“Gratitude can transform common days into thanksgivings, turn routine jobs into joy, and change ordinary opportunities into blessings.” — William Arthur Ward
Well here I am on the eve of Thanksgiving Day, and I thought it was a good time to show my gratitude to three more of my special blogger friends who have nominated me for this very special award.
Thanks so much to you all. I feel really honoured to know that you enjoy reading my blog so much.
The ‘rules’ for this award are simple:
1 Select the blog(s) you think deserve the ‘Blog of the Year 2012’ Award
2 Write a blog post and tell us about the blog(s) you have chosen – there’s no minimum or maximum number of blogs required – and ‘present’ them with their award.
3 Please include a link back to this page ‘Blog of the Year 2012’ Award – http://thethoughtpalette.co.uk/our-awards/blog-of-the-year-2012-award/ and include these ‘rules’ in your post (please don’t alter the rules or the badges!)
4 Let the blog(s) you have chosen know that you have given them this award and share the ‘rules’ with them
5 You can now also join our Facebook group – click ‘like’ on this page ‘Blog of the Year 2012’ Award Facebook group and then you can share your blog with an even wider audience
6 As a winner of the award – please add a link back to the blog that presented you with the award – and then proudly display the award on your blog and sidebar … and start collecting stars…
I follow and enjoy so many blogs, but I will have to choose just a few, otherwise I’ll be sitting here all night. Here are my nominations. Please don’t feel under any obligation to accept the award, but I do hope that the nominations will tempt some of my readers to visit your blogs. After all, that’s what these awards are all about.
Gunta, back at you.😉
Emily, another ditto.
Cathy of “A nomad in the land of nizwa.”
Scott Marshall at “Land-Sea-Sky-Lathail”
Suzanne at “A window into the woods.”
Madhu at “The urge to wander.”
Francine at “fgassette”
David Kanigan at “Lead. Learn. Live.”
Essenga at Ese’s Voice
LuAnn at “Paint Your Landscape.”
Rommel at “The Sophomore Slump. “
Deepali at “Detours by Deepali.”
Dallas at “Crazy Train to Tinky Town.”
Nicole at “Thirdeyemom.”
Roly at “Comedy in Crisis.”
Tilly Budd at “The Laughing Housewife.”
Gilly at Lucid Gypsy
Adrian at “Cornwall a Photographic Journey.”
Phil at “Phil Lanoue Photography.”
Vladimir at “Wind Against Current.”
Jake at “Jakesprinter Sunday Post.”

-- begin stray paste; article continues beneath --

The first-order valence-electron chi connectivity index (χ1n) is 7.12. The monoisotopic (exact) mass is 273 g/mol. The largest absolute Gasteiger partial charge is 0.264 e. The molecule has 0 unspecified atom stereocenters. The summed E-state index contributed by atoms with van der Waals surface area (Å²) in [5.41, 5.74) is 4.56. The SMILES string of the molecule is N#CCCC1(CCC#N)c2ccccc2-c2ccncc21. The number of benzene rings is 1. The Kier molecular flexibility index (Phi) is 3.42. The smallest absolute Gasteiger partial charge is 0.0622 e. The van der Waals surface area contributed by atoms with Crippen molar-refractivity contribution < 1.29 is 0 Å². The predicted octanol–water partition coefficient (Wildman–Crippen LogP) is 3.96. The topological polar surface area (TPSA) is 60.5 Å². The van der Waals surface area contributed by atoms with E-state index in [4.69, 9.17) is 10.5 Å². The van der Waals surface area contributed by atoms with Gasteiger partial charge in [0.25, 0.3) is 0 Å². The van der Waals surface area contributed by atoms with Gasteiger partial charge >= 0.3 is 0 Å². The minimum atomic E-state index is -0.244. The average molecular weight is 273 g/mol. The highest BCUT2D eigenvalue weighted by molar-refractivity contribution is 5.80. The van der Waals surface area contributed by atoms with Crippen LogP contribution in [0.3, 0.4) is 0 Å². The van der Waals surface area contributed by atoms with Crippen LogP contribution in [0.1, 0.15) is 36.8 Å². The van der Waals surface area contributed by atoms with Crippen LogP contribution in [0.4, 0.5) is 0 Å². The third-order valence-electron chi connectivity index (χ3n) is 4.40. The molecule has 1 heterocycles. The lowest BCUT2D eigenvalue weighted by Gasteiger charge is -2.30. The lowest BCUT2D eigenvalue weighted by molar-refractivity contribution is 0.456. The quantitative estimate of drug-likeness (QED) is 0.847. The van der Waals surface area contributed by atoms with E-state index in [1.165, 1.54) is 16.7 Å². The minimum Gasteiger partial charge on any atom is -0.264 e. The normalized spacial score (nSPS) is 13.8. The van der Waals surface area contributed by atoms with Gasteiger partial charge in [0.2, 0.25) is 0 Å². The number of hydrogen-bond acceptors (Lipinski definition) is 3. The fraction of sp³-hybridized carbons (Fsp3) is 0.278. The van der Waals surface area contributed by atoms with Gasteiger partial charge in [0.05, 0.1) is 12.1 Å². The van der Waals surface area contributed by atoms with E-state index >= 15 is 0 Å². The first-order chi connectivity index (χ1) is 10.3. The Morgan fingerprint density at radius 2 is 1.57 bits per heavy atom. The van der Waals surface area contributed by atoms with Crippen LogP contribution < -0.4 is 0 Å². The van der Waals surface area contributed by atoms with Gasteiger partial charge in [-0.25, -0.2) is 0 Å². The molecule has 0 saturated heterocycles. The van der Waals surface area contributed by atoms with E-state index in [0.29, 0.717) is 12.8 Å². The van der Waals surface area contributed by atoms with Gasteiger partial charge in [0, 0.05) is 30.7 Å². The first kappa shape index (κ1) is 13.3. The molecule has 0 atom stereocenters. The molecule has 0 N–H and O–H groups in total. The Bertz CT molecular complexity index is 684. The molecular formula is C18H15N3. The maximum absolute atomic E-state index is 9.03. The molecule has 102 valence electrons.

Elizabeth at “Mirth and Motivation.
Nia at “Photography of Nia.”
Before you go off to read all these amazing blogs, here are a few thoughts on Thanksgiving.
Not being an American myself, I was wondering how this celebration came into being, and discovered that it originated in 1621 when the 102 Pilgrims who sailed from Plymouth England, landed in the New World. After experiencing a treacherous winter when almost half of them died of disease, they met up with an American Indian named Squanto, who taught them to fish, cultivate corn and get sap from maple trees. This resulted in a successful harvest, and Governor William Bradford set up a thanksgiving feast which the Pilgrims shared with about ninety Indians. It only became a national holiday in America in 1863, when Abraham Lincoln was president. Although Thanksgiving is an American tradition, thanksgiving celebrations can be traced way back to ancient civilisations, such as the ancient Greek, Chinese, Jewish, and Celtic cultures, who at this time of the year, held festivals to give thanks to their gods for a good harvest. So it seems that giving thanks has always been considered a good thing to do.
I remember when I was growing up in England, my Sunday School used to hold a Harvest Festival. We all had to bring fruit and vegetables as well as some non perishable goods. These were displayed on a platform which was decorated with wheat sheaves, and then all the food was distributed to the needy. I think it’s a wonderful idea, and it certainly taught me as a child not to take things for granted, to be thankful for everything I have, and also not to waste food. I’m not sure where the poor unfortunate turkey came into all of this, but it’s said that about 90 per cent of Americans eat turkey on Thanksgiving. The supermarkets have been doing a roaring trade in turkeys, stuffing, cranberry sauce and pumpkins lately. I’m sure there will be plenty to eat at the club tomorrow night, and I’m so looking forward to sharing Thanksgiving dinner with the many new friends I’ve made here.
On a more sombre note, I’m thinking that those poor turkeys have quite a rough deal towards the end of the year. In a month’s time, it will be Christmas, and then we’ll all be having them for dinner yet again. They must breathe a sigh of relief if they make it through to New Year.
(pics from Google images)